President Barack Obama declared new economic sanctions on 20 Russian officials and a Russian bank Thursday. This follows Russia's treaty ratification to make Crimea part of the Russian Federation and Moscow's move to annex to region, after a quickly organized referendum that saw Crimea vote to join Russia after the Russian military moved into the Crimean Peninsula. All have repeatedly been called "illegal" by the White House.
"Ukraine's sovereignty and territorial integrity must be respected, and international law must be upheld," Obama said, according to a speech transcript published by the New York Times. "This is not our preferred outcome. These sanctions would not only have a significant impact on the Russian economy, but could also be disruptive to the global economy. However, Russia must know that further escalation will only isolate it further from the international community."
Under an executive order signed by Obama two weeks ago, the U.S. is already imposing sanctions against a number of individuals whom the White House says played a part in the Ukraine crisis. On Thursday, Obama says he signed another executive order that will allow the U.S. to punish key Russian economy sectors.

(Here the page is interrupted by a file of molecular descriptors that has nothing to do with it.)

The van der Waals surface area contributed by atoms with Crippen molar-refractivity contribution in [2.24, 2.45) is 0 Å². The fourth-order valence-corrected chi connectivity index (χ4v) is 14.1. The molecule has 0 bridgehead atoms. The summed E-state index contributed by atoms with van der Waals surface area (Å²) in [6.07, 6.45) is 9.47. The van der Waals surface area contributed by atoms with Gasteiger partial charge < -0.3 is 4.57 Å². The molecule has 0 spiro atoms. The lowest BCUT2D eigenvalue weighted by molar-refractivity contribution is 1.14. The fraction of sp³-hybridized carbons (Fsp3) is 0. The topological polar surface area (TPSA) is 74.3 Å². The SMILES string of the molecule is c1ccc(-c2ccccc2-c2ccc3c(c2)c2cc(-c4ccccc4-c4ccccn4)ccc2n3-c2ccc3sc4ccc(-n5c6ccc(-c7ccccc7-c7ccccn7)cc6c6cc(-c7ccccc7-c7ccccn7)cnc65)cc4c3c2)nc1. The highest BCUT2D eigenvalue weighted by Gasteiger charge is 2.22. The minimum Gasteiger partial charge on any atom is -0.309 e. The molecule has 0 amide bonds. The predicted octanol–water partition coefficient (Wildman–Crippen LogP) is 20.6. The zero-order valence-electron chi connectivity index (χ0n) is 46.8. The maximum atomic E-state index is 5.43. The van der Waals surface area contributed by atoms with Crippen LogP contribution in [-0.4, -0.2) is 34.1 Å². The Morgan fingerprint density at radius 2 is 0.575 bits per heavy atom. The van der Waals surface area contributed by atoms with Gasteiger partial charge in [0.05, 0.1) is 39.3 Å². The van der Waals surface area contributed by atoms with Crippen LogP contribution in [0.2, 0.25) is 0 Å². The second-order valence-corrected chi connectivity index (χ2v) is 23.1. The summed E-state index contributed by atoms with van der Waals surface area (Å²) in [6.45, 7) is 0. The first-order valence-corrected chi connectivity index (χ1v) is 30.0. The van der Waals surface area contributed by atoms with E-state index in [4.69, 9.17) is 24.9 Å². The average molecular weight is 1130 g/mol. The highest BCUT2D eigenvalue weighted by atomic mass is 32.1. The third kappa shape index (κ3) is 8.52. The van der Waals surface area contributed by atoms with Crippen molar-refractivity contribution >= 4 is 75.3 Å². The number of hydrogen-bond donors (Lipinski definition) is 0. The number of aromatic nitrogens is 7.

Vice President Joe Biden will leave for Europe tonight, where he will meet with NATO ally leaders, including Lithuania, Latvia, Poland, and Estonia, Obama says. Plus, Obama will meet with the Group of Eight, minus Russia, next week in the Netherlands.
"As NATO allies, we have a solemn commitment to our collective defense, and we will uphold this commitment," Obama says. "The international community will continue to stand together to oppose any violations of Ukrainian sovereignty and territorial integrity, and continued Russian military intervention in Ukraine will only deepen Russia’s diplomatic isolation and exact a greater toll on the Russian economy."
Almost immediately, Russia retaliated by imposing its own sanctions against the U.S.: an entry ban against nine American lawmakers and officials.